- The Fed kept rates unchanged, while publishing new (generally lower) forecasts for the expected path of rate hikes.
- The Fed's assessment of the economy has improved since the last meeting.
- The telegraphed slow pace of rate hikes coming has better historical implications for stocks than fast-paced cycles.
The Federal Open Market Committee (FOMC) kept the fed funds rate unchanged from its 0-0.25% range, where it’s been since 2008. The decision was unanimous. The Fed did raise its assessment of the economy and labor market, which reinforces the view—shared by us—that the Fed will begin hiking rates in September, barring a significant change in the trajectory of the economy, jobs or inflation. It would be the first interest rate increase in almost 10 years.
A generally more positive statement
Some of the changes to the statement relative to the March meeting were as follows:
- Changed "growth slowed during the winter months" to "activity has been expanding moderately"
- Noted "some improvement" in housing but continued softness in business fixed investment and net exports; while deleting references to weak household spending and rising households' real incomes (courtesy of then-falling oil prices)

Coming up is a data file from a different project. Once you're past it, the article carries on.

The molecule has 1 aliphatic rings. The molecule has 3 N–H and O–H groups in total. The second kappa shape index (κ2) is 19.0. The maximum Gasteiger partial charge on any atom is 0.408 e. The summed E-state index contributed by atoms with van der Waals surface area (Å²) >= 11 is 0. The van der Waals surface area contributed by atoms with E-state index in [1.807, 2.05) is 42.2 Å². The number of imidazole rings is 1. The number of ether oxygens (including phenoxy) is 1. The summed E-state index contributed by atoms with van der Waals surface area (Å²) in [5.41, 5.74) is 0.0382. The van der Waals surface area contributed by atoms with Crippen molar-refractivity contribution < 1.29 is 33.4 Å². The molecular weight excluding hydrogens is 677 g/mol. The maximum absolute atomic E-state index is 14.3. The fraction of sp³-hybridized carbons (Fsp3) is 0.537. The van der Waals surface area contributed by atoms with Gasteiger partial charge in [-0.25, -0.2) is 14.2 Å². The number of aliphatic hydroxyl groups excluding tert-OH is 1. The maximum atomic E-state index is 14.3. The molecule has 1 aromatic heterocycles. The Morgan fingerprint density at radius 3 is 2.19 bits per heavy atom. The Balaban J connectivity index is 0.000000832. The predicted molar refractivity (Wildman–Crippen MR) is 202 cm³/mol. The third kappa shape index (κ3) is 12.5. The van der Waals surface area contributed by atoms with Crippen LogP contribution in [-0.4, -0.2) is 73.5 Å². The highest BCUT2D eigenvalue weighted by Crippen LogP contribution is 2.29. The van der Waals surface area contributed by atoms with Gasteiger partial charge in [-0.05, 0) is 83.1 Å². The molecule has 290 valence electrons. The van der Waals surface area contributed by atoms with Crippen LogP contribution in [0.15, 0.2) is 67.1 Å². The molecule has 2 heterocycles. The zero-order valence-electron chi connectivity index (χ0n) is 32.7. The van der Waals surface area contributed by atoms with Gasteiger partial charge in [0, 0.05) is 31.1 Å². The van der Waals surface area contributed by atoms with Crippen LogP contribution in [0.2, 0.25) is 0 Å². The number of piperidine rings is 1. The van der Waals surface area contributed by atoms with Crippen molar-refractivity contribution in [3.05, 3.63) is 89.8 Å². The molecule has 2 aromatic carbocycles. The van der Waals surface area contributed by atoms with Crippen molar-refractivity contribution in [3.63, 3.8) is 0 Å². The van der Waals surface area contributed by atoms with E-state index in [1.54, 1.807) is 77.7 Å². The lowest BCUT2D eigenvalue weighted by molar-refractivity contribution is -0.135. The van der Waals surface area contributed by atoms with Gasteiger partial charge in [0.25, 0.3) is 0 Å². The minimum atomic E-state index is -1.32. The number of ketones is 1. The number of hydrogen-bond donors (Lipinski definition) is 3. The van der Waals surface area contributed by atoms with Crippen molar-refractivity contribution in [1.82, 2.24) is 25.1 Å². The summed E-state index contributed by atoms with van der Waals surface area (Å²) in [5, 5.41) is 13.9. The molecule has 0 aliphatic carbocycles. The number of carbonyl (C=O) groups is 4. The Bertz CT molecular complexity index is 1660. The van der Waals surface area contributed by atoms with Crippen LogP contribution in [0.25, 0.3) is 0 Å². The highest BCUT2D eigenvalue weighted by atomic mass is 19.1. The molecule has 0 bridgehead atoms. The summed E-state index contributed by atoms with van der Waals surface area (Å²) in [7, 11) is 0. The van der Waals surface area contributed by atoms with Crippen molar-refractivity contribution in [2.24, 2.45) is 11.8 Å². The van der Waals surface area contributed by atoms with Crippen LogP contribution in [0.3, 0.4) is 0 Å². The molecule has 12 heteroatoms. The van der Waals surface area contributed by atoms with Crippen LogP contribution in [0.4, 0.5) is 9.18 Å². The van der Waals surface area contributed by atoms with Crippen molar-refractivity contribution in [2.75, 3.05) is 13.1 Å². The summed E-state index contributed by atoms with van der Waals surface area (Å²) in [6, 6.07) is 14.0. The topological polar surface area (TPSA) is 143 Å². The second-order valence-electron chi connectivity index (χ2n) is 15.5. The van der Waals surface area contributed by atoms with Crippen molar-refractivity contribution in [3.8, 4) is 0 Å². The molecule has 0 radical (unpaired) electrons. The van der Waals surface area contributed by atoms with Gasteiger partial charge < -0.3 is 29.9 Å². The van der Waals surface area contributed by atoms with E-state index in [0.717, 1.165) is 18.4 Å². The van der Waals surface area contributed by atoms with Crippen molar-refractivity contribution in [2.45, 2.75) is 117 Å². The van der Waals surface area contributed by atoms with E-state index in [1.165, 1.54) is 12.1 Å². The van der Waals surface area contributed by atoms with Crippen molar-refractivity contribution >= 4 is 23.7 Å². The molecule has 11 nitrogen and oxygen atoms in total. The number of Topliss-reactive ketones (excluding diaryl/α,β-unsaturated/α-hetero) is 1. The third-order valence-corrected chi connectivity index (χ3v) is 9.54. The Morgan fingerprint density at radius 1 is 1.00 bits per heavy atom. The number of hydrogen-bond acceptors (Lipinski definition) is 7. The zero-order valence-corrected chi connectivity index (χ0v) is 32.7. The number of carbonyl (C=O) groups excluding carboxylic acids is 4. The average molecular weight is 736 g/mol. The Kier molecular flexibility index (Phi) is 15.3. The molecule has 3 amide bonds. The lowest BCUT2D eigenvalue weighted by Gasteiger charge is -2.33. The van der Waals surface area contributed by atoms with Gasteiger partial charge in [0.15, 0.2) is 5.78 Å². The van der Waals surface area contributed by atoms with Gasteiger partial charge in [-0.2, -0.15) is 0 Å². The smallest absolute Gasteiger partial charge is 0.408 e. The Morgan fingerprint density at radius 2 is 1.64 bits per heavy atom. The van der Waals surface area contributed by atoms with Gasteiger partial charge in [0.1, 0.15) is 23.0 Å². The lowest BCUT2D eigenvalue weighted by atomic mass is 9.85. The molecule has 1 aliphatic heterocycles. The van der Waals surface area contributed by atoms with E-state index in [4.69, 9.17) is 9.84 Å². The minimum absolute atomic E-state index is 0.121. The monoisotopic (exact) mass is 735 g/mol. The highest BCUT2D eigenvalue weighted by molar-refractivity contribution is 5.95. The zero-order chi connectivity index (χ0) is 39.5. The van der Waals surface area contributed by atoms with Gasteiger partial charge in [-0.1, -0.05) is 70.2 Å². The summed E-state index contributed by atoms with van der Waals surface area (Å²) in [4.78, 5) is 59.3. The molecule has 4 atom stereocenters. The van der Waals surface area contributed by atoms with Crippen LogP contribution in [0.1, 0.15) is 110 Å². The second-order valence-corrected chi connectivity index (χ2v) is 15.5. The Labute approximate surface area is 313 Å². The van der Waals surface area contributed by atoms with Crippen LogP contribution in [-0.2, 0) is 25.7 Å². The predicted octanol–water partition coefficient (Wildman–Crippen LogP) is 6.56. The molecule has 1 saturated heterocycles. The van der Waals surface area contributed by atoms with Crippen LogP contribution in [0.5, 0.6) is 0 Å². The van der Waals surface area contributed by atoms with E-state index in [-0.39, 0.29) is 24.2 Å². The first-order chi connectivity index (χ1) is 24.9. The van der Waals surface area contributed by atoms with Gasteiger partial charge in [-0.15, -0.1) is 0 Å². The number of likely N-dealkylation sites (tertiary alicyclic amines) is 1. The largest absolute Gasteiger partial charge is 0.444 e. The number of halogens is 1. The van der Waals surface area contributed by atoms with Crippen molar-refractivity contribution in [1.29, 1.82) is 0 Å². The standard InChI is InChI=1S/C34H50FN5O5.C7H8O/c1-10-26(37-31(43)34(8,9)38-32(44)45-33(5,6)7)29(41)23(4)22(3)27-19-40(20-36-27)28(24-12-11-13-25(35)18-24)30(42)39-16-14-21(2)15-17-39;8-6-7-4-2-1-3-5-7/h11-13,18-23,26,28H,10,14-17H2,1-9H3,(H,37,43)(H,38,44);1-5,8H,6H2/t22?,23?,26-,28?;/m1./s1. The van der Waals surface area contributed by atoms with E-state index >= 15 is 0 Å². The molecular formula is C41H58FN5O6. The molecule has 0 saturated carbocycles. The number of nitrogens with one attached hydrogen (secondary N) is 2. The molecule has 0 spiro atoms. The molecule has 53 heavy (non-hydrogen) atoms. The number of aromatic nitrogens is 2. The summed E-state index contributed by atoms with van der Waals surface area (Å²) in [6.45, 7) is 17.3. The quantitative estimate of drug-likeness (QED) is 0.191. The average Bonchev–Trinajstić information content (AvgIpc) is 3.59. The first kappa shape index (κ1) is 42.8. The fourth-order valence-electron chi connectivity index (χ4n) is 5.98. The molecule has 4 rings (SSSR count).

- Noted "energy prices appear to have stabilized"
- Eliminated reference to slowing "growth in output and employment…during the first quarter"
This was by no means a rave about the economy but the Fed does believe slack in the economy has been diminishing. Growth has been weak, but there’s a growing consensus (in which we reside) that the economy’s “potential” growth rate is lower than it’s been historically. Regardless of how sluggish the economy may feel, the math is such that slack diminishes when growth is above potential, which eventually leads to higher interest rates; but the cycle will likely be much slower this time.
Dots plot less steep
As it relates to the now-famous “dots plot,” showing how individual FOMC members see the likely path of rate hikes, the median expectation for year-end 2015 was unchanged at 0.625%—implying two quarter-point hikes before year-end. Notable though is that a few officials who were at 0.625% moved down to 0.375%, so the details of the forecast revisions were slightly dovish.
By year-end 2016, the FOMC now expects a fed funds rate of only 1.625%, which is down from its March forecast of 1.875%. The Committee also lowered its forecast for year-end 2017 to 2.875% from 3.125%. As it relates to the 2015 dot, it not only suggests an initial hike in September, but likely an additional quarter-point hike before year-end (possibly at the December meeting).
Due to the drop in the 2016 and 2017 dots, and as you can see in the chart below, the Fed’s assumptions about the path of rates hikes has been consistently “catching down” since last September to the market’s assumptions (based on the fed funds futures market).
Fed estimate based on median Federal Open Market Committee (FOMC) projections. Market estimate based on Bloomberg Euro Dollar Synthetic Rate Forecast Analysis (EDSF). Source: Bloomberg, Federal Reserve.
CTPs generally healthier